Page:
The Path to Public Service at SEAS
Should Supreme Court Justices Have Term Limits? That ‘Would Be Fine,’ Breyer Says at Harvard IOP Forum
Harvard Right to Life Hosts Anti-Abortion Event With Students For Life President
Harvard Researchers Debunk Popular Sleep Myths in New Study
Journalists Discuss Trump’s Effect on the GOP at Harvard IOP Forum
With more than 3,000 persons using the University facilities, it is necessary to place at their disposal the largest athletic establishment in the world covering more than 60 acres and employing about 50 persons beside the coaching staffs. Although is is necessary for the rest of the student body to pay for the use of the equipment, the Freshmen are exempt from a fee because they are required to spend at least three one hour periods each week in some form of physical exercise. The whole system is under the administration of the Harvard Athletic Association headed by William J. Bingham '16.
All activity centers around the Indoor Athletic Building which was constructed at a cost of $1,200,000 and houses two swimming pools, three basketball floors which may be converted into tennis courts, boxing, wrestling, fencing rooms as well as locker accommodations for over 2,500 people. The pools are 75 feet by 40 with a depth ranging from 7 to 11 feet and a smaller practice pool 40 by 25 with a depth of from four to five feet.
The latter is used to teach men how to swim since that is one of the requirements for a degree. The larger pool is believed to be the fastest in the country and was the scene of many records last spring when the N. C. A. A. meet was held there. The water in both pools is kept at a constant temperature of 72 degrees.
Tennis enthusiasts have the opportunity of using 91 outdoor courts distributed throughout the University but the Freshmen for the most part are assigned to the 31 courts which are on Soldiers Field while the upperclassmen and their guests use Jarvis Field and the teams practice and play in the courts behind the Divinity School. About 20 courts are reserved behind the Business School for the use of members of the graduate schools.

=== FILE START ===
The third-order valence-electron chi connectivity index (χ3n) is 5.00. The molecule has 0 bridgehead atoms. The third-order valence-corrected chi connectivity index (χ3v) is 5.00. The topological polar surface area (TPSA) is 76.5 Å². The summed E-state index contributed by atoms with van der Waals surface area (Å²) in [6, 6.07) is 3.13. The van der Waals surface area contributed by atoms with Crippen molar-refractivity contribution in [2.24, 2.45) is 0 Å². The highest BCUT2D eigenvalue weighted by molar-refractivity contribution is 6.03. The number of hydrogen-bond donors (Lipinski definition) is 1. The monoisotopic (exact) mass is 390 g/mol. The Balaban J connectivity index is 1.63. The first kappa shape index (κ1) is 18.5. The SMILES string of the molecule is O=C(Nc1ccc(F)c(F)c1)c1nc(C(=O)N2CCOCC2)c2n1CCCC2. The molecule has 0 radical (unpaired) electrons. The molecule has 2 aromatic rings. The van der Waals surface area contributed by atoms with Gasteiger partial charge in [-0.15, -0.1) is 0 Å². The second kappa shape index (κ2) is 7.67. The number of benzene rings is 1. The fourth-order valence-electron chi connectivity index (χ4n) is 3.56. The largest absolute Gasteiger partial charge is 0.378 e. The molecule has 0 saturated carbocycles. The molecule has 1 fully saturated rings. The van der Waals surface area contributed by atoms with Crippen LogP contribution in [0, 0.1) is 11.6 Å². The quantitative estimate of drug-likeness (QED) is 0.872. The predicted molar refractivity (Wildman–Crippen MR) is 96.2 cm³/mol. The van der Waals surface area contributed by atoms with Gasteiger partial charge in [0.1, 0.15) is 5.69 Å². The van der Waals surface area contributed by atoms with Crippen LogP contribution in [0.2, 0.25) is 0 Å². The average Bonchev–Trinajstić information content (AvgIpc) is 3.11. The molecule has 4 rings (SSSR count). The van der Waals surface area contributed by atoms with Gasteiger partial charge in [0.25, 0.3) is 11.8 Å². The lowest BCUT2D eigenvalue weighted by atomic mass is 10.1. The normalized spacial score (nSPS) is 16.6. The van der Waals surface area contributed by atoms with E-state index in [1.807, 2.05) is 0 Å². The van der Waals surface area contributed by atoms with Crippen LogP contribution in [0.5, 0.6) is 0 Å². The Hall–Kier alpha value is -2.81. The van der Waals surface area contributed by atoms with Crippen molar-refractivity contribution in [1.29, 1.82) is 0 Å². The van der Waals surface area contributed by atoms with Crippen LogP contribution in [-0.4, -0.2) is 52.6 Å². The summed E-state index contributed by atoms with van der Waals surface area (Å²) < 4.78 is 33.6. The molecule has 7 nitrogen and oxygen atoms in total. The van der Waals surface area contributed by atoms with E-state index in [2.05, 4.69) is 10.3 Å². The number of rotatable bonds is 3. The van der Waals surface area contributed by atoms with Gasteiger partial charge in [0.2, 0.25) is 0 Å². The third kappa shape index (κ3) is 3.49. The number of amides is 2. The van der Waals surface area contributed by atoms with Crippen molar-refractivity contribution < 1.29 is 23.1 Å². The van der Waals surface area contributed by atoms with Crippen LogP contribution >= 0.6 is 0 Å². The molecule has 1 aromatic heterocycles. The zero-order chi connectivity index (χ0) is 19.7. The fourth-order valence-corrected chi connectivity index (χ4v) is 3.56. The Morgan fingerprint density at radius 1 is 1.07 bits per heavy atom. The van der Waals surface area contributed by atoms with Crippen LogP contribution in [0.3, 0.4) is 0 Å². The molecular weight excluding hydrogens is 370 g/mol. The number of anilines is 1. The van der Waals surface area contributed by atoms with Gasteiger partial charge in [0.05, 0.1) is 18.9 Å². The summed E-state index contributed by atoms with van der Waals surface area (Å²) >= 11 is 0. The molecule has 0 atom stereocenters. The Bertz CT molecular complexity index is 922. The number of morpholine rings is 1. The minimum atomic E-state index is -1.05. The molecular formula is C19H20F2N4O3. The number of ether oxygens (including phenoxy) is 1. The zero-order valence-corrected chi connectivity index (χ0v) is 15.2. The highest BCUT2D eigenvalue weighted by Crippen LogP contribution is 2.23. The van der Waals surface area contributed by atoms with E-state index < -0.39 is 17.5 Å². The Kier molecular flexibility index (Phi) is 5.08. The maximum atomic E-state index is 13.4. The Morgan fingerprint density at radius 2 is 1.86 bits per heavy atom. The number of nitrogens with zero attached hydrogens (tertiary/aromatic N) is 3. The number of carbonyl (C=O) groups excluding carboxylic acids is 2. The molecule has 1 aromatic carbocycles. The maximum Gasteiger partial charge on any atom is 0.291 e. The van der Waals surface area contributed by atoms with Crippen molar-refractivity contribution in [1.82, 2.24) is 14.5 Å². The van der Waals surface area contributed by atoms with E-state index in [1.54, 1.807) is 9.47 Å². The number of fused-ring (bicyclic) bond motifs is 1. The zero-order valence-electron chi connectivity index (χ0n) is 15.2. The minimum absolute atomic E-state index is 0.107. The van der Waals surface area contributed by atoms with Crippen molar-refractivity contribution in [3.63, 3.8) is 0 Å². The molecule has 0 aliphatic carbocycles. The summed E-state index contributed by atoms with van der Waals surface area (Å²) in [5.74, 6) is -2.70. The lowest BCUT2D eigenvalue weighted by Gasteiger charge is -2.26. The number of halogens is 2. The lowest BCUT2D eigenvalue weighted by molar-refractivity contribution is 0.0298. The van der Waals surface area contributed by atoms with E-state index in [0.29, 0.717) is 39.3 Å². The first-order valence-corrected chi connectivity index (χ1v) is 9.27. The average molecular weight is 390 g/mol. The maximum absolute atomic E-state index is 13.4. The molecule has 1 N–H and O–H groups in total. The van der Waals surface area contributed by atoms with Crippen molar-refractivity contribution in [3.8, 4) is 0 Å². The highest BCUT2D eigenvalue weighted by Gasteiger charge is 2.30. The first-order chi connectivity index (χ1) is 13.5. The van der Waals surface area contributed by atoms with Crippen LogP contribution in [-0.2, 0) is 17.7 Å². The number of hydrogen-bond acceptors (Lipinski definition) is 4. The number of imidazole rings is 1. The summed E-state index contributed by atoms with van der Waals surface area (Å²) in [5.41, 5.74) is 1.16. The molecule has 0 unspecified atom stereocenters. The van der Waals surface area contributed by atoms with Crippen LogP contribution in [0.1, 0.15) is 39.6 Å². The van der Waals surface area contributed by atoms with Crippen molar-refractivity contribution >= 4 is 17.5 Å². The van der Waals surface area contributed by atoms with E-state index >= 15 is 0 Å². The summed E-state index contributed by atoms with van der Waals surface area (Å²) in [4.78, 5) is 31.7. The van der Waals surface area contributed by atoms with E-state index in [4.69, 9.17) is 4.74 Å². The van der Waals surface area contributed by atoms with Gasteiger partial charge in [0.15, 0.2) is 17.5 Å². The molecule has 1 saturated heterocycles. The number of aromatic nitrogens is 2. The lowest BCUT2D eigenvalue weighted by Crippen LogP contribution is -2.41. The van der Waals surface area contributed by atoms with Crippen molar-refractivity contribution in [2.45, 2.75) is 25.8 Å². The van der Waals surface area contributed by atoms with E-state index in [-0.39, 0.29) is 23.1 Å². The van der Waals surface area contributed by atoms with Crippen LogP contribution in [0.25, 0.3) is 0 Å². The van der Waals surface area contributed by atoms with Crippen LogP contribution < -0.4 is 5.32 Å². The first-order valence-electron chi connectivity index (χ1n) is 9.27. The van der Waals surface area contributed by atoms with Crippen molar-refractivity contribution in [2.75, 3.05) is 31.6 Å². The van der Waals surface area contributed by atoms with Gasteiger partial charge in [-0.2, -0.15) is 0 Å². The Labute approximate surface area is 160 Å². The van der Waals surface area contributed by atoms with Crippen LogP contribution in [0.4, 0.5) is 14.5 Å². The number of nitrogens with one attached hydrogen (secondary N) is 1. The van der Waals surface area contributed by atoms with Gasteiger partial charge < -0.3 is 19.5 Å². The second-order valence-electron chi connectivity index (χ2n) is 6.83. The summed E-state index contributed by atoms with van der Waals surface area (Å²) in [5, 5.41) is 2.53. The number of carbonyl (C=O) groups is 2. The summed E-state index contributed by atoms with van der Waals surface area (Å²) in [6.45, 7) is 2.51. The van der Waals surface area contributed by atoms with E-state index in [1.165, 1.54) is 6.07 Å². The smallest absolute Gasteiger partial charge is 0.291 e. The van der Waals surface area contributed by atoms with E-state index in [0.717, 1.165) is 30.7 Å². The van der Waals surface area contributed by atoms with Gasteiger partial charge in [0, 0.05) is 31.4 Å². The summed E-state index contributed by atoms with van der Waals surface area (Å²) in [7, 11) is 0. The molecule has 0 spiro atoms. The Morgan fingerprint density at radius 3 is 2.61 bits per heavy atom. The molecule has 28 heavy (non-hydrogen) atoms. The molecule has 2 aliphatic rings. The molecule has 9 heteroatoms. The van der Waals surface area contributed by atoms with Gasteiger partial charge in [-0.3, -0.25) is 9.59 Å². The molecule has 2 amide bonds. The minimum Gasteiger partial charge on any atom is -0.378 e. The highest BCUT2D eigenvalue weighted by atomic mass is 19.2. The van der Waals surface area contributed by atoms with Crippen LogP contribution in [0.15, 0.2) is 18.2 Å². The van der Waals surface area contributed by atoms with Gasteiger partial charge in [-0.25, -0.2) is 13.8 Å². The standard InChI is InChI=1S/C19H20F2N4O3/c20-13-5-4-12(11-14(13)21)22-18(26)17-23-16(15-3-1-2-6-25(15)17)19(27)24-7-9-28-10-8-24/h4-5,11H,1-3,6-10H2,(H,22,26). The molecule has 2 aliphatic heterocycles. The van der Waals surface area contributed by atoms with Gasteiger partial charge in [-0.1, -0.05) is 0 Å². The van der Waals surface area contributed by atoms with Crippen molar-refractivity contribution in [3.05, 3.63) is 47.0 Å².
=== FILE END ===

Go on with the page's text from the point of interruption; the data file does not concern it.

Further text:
Soldiers Field is the center of outdoor activity dominated by a stadium which will hold 58,000 spectators. In its 40 acres are nine football fields, two tracks, and five baseball diamonds besides the already mentioned tennis courts. The remaining "20" acres on the property is used partially by the Military Science stables, armories, drill grounds, and barracks.
The H. A. A. operates only 14 squash courts and these are reserved for Freshmen three afternoons each week. Most upperclassmen play in the 45 courts which are under the supervision of the separate Houses. The H. A. A. courts are also used by non-House members and the students in the graduate schools with the result that the Freshmen are left a crowded schedule for this most popular sport.
On the Cambridge side of the river is the Weld Boat House which is used by scullers who have at their disposal over 70 singles, narrow and broad comps, and wherries. The House crews also embark from Weld but the Varsity and Freshman crews use the Newell boat house which is on the Soldiers Field side of the river and contains the majority of the 36 eights used by the Crimson oarsmen.
The only facilities for which it is necessary for students to leave the University property are those for golf and hockey. The Unicorn Country Club in Stoneham is used for the former while the Boston Garden and the Boston Arena provide skating surfaces.
Harvard is having a new deal in athletics in an endeavor to save money and it has been necessary to place part of the sports on an informal basis. At present polo, rugby and golf are in this position which means that they are provided with university facilities as much as possible and the H. A. A. contributes a small sum for coaching expenses, but the burden equipment and transportation falls upon the shoulders of the participants
Want to keep up with breaking news? Subscribe to our email newsletter.